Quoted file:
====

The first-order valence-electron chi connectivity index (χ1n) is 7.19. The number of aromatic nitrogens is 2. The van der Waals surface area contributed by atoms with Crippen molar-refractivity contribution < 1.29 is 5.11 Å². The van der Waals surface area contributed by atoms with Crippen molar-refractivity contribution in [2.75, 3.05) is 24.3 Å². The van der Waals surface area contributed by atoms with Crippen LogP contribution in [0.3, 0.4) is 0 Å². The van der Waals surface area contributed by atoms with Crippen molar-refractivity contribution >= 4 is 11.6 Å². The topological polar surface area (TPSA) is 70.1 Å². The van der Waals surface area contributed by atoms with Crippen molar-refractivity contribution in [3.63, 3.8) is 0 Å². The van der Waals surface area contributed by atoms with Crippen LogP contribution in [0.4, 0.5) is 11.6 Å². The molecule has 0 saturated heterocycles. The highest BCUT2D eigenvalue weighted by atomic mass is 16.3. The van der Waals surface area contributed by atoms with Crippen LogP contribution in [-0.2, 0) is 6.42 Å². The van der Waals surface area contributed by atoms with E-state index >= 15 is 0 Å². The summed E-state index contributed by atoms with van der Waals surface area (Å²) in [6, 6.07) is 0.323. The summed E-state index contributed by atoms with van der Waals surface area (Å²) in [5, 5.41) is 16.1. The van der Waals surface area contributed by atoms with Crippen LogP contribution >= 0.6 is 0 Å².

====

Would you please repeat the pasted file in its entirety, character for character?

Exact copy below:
The first-order valence-electron chi connectivity index (χ1n) is 7.19. The number of aromatic nitrogens is 2. The van der Waals surface area contributed by atoms with Crippen molar-refractivity contribution < 1.29 is 5.11 Å². The van der Waals surface area contributed by atoms with Crippen molar-refractivity contribution in [2.75, 3.05) is 24.3 Å². The van der Waals surface area contributed by atoms with Crippen LogP contribution in [0.3, 0.4) is 0 Å². The van der Waals surface area contributed by atoms with Crippen molar-refractivity contribution >= 4 is 11.6 Å². The topological polar surface area (TPSA) is 70.1 Å². The van der Waals surface area contributed by atoms with Crippen molar-refractivity contribution in [3.63, 3.8) is 0 Å². The van der Waals surface area contributed by atoms with Crippen LogP contribution in [0.4, 0.5) is 11.6 Å². The molecule has 0 saturated heterocycles. The highest BCUT2D eigenvalue weighted by atomic mass is 16.3. The van der Waals surface area contributed by atoms with Crippen LogP contribution in [-0.2, 0) is 6.42 Å². The van der Waals surface area contributed by atoms with E-state index >= 15 is 0 Å². The summed E-state index contributed by atoms with van der Waals surface area (Å²) in [6, 6.07) is 0.323. The summed E-state index contributed by atoms with van der Waals surface area (Å²) in [5, 5.41) is 16.1. The van der Waals surface area contributed by atoms with Crippen LogP contribution >= 0.6 is 0 Å².